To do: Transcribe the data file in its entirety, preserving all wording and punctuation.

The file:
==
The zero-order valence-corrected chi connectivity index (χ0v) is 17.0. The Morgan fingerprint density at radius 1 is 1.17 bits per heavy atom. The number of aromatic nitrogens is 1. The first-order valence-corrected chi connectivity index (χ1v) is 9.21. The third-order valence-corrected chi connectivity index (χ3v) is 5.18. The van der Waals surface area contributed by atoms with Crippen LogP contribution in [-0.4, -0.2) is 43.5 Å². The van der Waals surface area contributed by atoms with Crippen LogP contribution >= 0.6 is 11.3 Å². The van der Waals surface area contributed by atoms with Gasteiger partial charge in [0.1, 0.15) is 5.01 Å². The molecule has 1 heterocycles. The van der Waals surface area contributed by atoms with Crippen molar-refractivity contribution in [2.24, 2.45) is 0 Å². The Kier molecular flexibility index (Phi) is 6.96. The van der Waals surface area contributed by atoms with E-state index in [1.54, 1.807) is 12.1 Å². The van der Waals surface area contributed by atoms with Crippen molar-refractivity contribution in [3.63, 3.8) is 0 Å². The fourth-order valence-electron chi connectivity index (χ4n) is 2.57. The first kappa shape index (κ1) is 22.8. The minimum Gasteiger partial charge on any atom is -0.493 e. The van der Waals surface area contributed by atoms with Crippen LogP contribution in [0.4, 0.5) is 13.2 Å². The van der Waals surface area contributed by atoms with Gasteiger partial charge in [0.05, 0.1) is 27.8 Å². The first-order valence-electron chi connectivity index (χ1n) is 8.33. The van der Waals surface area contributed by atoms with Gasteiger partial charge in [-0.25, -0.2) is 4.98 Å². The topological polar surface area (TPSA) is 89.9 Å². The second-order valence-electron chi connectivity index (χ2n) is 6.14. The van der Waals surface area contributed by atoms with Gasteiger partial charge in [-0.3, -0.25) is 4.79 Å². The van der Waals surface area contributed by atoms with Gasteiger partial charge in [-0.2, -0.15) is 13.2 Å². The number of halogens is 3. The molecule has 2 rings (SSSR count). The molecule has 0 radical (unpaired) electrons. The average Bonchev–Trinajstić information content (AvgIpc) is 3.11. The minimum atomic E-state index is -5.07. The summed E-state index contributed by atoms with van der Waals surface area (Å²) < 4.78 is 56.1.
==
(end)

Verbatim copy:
The zero-order valence-corrected chi connectivity index (χ0v) is 17.0. The Morgan fingerprint density at radius 1 is 1.17 bits per heavy atom. The number of aromatic nitrogens is 1. The first-order valence-corrected chi connectivity index (χ1v) is 9.21. The third-order valence-corrected chi connectivity index (χ3v) is 5.18. The van der Waals surface area contributed by atoms with Crippen LogP contribution in [-0.4, -0.2) is 43.5 Å². The van der Waals surface area contributed by atoms with Crippen LogP contribution >= 0.6 is 11.3 Å². The van der Waals surface area contributed by atoms with Gasteiger partial charge in [0.1, 0.15) is 5.01 Å². The molecule has 1 heterocycles. The van der Waals surface area contributed by atoms with Crippen molar-refractivity contribution in [2.24, 2.45) is 0 Å². The Kier molecular flexibility index (Phi) is 6.96. The van der Waals surface area contributed by atoms with E-state index in [1.54, 1.807) is 12.1 Å². The van der Waals surface area contributed by atoms with Crippen molar-refractivity contribution in [3.63, 3.8) is 0 Å². The fourth-order valence-electron chi connectivity index (χ4n) is 2.57. The first kappa shape index (κ1) is 22.8. The minimum Gasteiger partial charge on any atom is -0.493 e. The van der Waals surface area contributed by atoms with Crippen LogP contribution in [0.4, 0.5) is 13.2 Å². The van der Waals surface area contributed by atoms with Gasteiger partial charge in [0.05, 0.1) is 27.8 Å². The first-order valence-electron chi connectivity index (χ1n) is 8.33. The van der Waals surface area contributed by atoms with Gasteiger partial charge in [-0.25, -0.2) is 4.98 Å². The topological polar surface area (TPSA) is 89.9 Å². The second-order valence-electron chi connectivity index (χ2n) is 6.14. The van der Waals surface area contributed by atoms with Gasteiger partial charge in [-0.3, -0.25) is 4.79 Å². The van der Waals surface area contributed by atoms with Gasteiger partial charge in [-0.2, -0.15) is 13.2 Å². The number of halogens is 3. The molecule has 2 rings (SSSR count). The molecule has 0 radical (unpaired) electrons. The average Bonchev–Trinajstić information content (AvgIpc) is 3.11. The minimum atomic E-state index is -5.07. The summed E-state index contributed by atoms with van der Waals surface area (Å²) < 4.78 is 56.1.